The ending of Mark has long been a controversial subject among scholars even though the present general consensus is that the long ending (Mark 16:9-20) is not original to the Gospel. I will not rehearse that evidence here except to say that 9-20 is absent from the earliest manuscripts, patristic evidence is scanty and confirms that most manuscripts in the fourth century did not have the long ending (both Eusebius and Jerome note that most manuscripts do not have the long ending), and the style of Mark 16:9-20 is very different from the previous narrative. [This is no threat to faith as the text of the New Testament is more certain and verifiable than any other ancient text.] Despite this, some yet advocate for the originality of 16:9-20. Whatever the case, I will assume—for the purposes of this final blog on the Gospel of Mark—that the Gospel ends at 16:8 for if we reject the authenticity of 16:9-20 we have no other choice than to read Mark 16:1-8 as the end of the Gospel. (I recognize that some believe the original ending has been lost to us, and that may very well be the case.) If the Gospel of Mark ends at 16:8, it is a rather peculiar ending. But this might be its narrative genius rather than a drawback.
Ever been to a movie where the ending left you hanging and asking “what happened next?” Those endings are often frustrating but purposeful. They invite us into the story as we “live out” the ending in our own imagination. It is possible that Mark ends on a note something like that.
It is plausible that Mark is intentionally open-ended with his final words. He does not end the story or provide some closure but rather reopens the story as if to return to the beginning of the Gospel narrative itself. He leaves us with a dramatic cliffhanger that invites us to begin the story anew. Possibly Mark restarts the ministry of Jesus in the light of his resurrection and the disciples, including Peter, are again called to follow him. It is this mission in which we also as readers are invited, and the real ending of Mark lies with us. In other words, will we follow Jesus back to Galilee and begin anew his ministry of heralding and practicing the kingdom of God? Or, will we refuse to believe and follow?
Mark 16:1-3 stands in narrative contrast with Mark 15:46-47. While Joseph bought linen and hurriedly buried Jesus in a tomb with a large stone sealing it before the Sabbath began on Friday evening, the women after the Sabbath bought spices and came to tomb on Sunday morning to complete the burial (“anoint”) despite the fact that they did not know how they would roll back the stone. The women came in love and to their surprise they found the stone already rolled back from the entrance to the tomb.
Beginning in Mark 16:5, the narrative bridge from the cross to the tomb is now complete. Jesus died in Mark 15:37 and the tomb is found open in Mark 16:4. Mark 16:5-7 is the climatic moment of Mark’s narrative.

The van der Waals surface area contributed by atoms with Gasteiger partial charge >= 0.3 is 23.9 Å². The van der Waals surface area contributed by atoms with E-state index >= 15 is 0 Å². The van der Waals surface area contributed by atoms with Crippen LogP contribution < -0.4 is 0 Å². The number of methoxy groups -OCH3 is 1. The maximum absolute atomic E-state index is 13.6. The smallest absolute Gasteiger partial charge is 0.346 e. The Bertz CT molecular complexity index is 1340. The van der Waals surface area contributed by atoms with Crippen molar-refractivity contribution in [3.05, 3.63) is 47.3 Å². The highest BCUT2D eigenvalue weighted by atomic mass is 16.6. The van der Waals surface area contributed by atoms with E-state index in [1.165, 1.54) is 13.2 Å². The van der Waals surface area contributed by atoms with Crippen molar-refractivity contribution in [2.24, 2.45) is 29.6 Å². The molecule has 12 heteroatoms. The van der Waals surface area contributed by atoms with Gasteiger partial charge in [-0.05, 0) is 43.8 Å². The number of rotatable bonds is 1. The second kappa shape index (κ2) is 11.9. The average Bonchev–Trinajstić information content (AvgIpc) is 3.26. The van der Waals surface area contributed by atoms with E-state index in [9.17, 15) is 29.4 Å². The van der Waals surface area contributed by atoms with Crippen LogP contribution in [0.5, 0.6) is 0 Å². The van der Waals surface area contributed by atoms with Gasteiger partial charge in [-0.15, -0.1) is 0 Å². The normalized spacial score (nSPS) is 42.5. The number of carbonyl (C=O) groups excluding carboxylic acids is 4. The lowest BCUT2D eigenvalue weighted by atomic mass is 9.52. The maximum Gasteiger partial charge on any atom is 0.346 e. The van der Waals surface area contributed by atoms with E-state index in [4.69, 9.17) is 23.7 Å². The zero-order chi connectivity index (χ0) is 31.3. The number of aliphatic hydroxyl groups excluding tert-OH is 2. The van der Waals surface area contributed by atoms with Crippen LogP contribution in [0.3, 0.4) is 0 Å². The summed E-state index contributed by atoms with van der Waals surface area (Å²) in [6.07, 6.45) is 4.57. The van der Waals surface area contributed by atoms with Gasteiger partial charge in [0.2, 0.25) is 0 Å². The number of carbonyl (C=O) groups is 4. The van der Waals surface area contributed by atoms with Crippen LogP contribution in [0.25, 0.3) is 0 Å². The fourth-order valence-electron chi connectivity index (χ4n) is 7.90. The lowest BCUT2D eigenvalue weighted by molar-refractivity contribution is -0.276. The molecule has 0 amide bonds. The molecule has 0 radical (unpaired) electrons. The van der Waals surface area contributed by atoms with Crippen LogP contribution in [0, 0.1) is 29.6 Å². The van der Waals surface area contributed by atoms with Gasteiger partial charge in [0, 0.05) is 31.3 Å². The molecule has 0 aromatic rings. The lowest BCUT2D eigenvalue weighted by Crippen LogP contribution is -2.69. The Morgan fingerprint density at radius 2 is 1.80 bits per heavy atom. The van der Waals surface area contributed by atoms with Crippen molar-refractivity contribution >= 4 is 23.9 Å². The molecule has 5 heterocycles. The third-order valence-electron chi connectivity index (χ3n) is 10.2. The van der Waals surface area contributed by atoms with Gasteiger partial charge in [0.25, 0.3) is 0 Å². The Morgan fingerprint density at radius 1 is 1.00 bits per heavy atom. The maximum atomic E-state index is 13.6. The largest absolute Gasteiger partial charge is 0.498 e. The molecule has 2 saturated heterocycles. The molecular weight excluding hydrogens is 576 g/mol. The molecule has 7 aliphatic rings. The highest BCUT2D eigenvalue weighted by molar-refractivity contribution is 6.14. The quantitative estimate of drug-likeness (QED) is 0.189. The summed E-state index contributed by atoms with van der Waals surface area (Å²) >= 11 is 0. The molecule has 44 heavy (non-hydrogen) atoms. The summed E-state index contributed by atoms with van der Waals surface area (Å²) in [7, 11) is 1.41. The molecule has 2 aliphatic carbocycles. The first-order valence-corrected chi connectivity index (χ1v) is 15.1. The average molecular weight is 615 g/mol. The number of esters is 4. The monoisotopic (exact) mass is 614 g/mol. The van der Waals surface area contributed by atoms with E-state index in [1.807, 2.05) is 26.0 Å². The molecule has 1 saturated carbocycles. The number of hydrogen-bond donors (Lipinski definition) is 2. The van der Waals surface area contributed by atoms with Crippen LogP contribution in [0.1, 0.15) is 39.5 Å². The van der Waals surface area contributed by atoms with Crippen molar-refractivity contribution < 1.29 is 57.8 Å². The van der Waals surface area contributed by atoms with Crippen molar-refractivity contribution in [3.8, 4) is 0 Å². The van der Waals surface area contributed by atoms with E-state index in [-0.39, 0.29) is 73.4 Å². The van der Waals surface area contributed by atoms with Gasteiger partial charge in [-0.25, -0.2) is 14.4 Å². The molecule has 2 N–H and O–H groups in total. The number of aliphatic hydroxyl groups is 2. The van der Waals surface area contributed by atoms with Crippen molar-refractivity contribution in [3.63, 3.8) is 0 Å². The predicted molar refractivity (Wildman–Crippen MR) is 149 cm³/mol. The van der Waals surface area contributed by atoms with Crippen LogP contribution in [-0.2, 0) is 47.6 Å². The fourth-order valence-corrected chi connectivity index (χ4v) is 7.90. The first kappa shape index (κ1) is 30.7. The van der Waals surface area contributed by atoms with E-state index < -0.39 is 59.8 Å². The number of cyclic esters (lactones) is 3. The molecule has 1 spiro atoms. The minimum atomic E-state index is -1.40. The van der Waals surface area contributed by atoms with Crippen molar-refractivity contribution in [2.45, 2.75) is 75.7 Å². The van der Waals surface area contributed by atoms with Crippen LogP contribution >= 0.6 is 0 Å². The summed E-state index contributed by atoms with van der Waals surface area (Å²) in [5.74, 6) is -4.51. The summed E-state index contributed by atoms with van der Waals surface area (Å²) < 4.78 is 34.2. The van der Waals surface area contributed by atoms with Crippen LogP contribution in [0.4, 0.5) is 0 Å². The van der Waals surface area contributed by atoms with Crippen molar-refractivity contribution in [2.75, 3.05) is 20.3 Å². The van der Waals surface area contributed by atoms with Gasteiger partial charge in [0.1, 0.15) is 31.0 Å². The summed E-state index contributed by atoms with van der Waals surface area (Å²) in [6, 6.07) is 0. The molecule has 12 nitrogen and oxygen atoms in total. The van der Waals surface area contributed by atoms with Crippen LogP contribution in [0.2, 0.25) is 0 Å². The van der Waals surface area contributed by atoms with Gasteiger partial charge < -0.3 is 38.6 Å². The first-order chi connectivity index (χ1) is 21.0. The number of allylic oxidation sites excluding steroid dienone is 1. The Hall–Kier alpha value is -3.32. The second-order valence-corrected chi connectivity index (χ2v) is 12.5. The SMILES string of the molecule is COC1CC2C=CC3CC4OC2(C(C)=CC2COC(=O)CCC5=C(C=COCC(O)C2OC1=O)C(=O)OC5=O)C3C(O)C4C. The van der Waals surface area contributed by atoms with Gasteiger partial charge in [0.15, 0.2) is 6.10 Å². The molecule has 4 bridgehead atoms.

Mark 16:5-8 is filled with linguistic and conceptual connections with Mark’s previous story (see the chart at the end of this post). The narrative intertextuality illuminates what Mark is doing in these significant and revolutionary sentences.
The first disclosure is the presence of the “young man.” The only previous appearance of a “young man” in Mark was the one who fled from the scene of Jesus’ arrest in Mark 14:51. But here, instead of fleeing, this “young man” sits “on the right” clothed (wrapped) in a white linen. “Sitting on the right” is a significant phrase in Mark. It is the position to which James and John aspired (Mark 10:37); it is the position of the Messiah next to God (Mark 12:36); and it is the position of the Son of Man in glory (Mark 14:62). Further, this “young man” is dressed in “white,” and that word only occurs elsewhere in Mark when he describes the transfiguration of Jesus into glory (Mark 9:3).
In other words, in contrast with the despair of a “young man” who flees the garden on a previous night, this “young man” sits in glory. This is a triumphant picture; it is an eschatological picture. The glory of the Son of Man radiates from the empty tomb where one of his “disciples” (that is, a “young man”) sits. The world has been remade and renewed. The tomb is empty.
The second disclosure is the word of the “young man.” His language arises out of Mark’s previous narrative. While crowds and authorities had previously “sought” Jesus, now the women seek him. But the one they seek is no mere miracle worker or Messianic pretender. On the contrary, he is the crucified but risen one! Jesus is no longer in the “place” they laid him—he is no longer alone and dead in a tomb. “Place,” in the Gospel of Mark, has always been used for solitary, wilderness and chaotic situations. Now, however, Jesus is no longer in that “place.” He is no longer subject to the powers of the wilderness and chaos; death no longer holds power over him.